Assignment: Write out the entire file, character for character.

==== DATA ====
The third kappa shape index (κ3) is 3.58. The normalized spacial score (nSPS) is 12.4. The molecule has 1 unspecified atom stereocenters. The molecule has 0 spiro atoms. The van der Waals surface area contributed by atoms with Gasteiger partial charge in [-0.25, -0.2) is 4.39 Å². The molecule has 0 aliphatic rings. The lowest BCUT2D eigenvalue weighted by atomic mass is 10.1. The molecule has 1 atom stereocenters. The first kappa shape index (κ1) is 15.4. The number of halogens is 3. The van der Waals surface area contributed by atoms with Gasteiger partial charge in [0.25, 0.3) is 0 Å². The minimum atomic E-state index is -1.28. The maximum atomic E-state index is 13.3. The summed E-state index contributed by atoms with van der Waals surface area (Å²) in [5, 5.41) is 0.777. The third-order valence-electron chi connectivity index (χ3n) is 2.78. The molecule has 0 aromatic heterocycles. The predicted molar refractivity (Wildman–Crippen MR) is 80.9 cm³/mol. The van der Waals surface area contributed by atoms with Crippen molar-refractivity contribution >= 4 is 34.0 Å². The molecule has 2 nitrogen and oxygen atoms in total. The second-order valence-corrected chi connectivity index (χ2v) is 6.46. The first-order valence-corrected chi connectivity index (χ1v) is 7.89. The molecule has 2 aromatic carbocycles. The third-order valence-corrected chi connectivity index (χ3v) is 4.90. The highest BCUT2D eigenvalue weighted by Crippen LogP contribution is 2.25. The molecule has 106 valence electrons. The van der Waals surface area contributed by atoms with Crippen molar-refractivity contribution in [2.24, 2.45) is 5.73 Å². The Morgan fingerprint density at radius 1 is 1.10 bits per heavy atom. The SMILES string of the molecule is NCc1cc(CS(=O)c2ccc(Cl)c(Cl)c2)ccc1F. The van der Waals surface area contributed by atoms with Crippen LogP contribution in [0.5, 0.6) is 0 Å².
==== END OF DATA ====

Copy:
The third kappa shape index (κ3) is 3.58. The normalized spacial score (nSPS) is 12.4. The molecule has 1 unspecified atom stereocenters. The molecule has 0 spiro atoms. The van der Waals surface area contributed by atoms with Gasteiger partial charge in [-0.25, -0.2) is 4.39 Å². The molecule has 0 aliphatic rings. The lowest BCUT2D eigenvalue weighted by atomic mass is 10.1. The molecule has 1 atom stereocenters. The first kappa shape index (κ1) is 15.4. The number of halogens is 3. The van der Waals surface area contributed by atoms with Gasteiger partial charge in [0.25, 0.3) is 0 Å². The minimum atomic E-state index is -1.28. The maximum atomic E-state index is 13.3. The summed E-state index contributed by atoms with van der Waals surface area (Å²) in [5, 5.41) is 0.777. The third-order valence-electron chi connectivity index (χ3n) is 2.78. The molecule has 0 aromatic heterocycles. The predicted molar refractivity (Wildman–Crippen MR) is 80.9 cm³/mol. The van der Waals surface area contributed by atoms with Crippen molar-refractivity contribution >= 4 is 34.0 Å². The molecule has 2 nitrogen and oxygen atoms in total. The second-order valence-corrected chi connectivity index (χ2v) is 6.46. The first-order valence-corrected chi connectivity index (χ1v) is 7.89. The molecule has 2 aromatic carbocycles. The third-order valence-corrected chi connectivity index (χ3v) is 4.90. The highest BCUT2D eigenvalue weighted by Crippen LogP contribution is 2.25. The molecule has 106 valence electrons. The van der Waals surface area contributed by atoms with Crippen molar-refractivity contribution in [2.24, 2.45) is 5.73 Å². The Morgan fingerprint density at radius 1 is 1.10 bits per heavy atom. The SMILES string of the molecule is NCc1cc(CS(=O)c2ccc(Cl)c(Cl)c2)ccc1F. The van der Waals surface area contributed by atoms with Crippen LogP contribution in [0.5, 0.6) is 0 Å².